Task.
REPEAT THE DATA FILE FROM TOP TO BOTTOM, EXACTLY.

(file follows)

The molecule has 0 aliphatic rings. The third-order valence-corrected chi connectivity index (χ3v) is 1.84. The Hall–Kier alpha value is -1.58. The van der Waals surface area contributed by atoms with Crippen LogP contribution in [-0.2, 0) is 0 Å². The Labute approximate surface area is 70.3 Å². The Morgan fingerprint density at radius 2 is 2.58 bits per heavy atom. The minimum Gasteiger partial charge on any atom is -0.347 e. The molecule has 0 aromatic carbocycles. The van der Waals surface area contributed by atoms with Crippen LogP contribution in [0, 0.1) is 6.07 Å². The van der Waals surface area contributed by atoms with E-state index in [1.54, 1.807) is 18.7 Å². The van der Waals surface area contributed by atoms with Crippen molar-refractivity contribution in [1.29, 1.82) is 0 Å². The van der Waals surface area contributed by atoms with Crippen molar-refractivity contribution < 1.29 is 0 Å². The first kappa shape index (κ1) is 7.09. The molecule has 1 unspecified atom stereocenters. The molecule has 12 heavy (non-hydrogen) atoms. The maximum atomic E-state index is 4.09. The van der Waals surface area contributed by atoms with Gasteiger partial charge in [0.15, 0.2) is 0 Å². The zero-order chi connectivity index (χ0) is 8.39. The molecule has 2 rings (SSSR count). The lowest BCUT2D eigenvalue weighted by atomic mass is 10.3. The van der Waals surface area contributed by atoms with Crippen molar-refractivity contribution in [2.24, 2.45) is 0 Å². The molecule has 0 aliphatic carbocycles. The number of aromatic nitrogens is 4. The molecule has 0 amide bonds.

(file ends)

The molecule has 0 aliphatic rings. The third-order valence-corrected chi connectivity index (χ3v) is 1.84. The Hall–Kier alpha value is -1.58. The van der Waals surface area contributed by atoms with Crippen LogP contribution in [-0.2, 0) is 0 Å². The Labute approximate surface area is 70.3 Å². The Morgan fingerprint density at radius 2 is 2.58 bits per heavy atom. The minimum Gasteiger partial charge on any atom is -0.347 e. The molecule has 0 aromatic carbocycles. The van der Waals surface area contributed by atoms with Crippen LogP contribution in [0, 0.1) is 6.07 Å². The van der Waals surface area contributed by atoms with E-state index in [1.54, 1.807) is 18.7 Å². The van der Waals surface area contributed by atoms with Crippen molar-refractivity contribution in [1.29, 1.82) is 0 Å². The van der Waals surface area contributed by atoms with Crippen molar-refractivity contribution < 1.29 is 0 Å². The first kappa shape index (κ1) is 7.09. The molecule has 1 unspecified atom stereocenters. The molecule has 12 heavy (non-hydrogen) atoms. The maximum atomic E-state index is 4.09. The van der Waals surface area contributed by atoms with Gasteiger partial charge in [0.15, 0.2) is 0 Å². The zero-order chi connectivity index (χ0) is 8.39. The molecule has 2 rings (SSSR count). The lowest BCUT2D eigenvalue weighted by atomic mass is 10.3. The van der Waals surface area contributed by atoms with Crippen molar-refractivity contribution in [2.24, 2.45) is 0 Å². The molecule has 0 aliphatic carbocycles. The number of aromatic nitrogens is 4. The molecule has 0 amide bonds.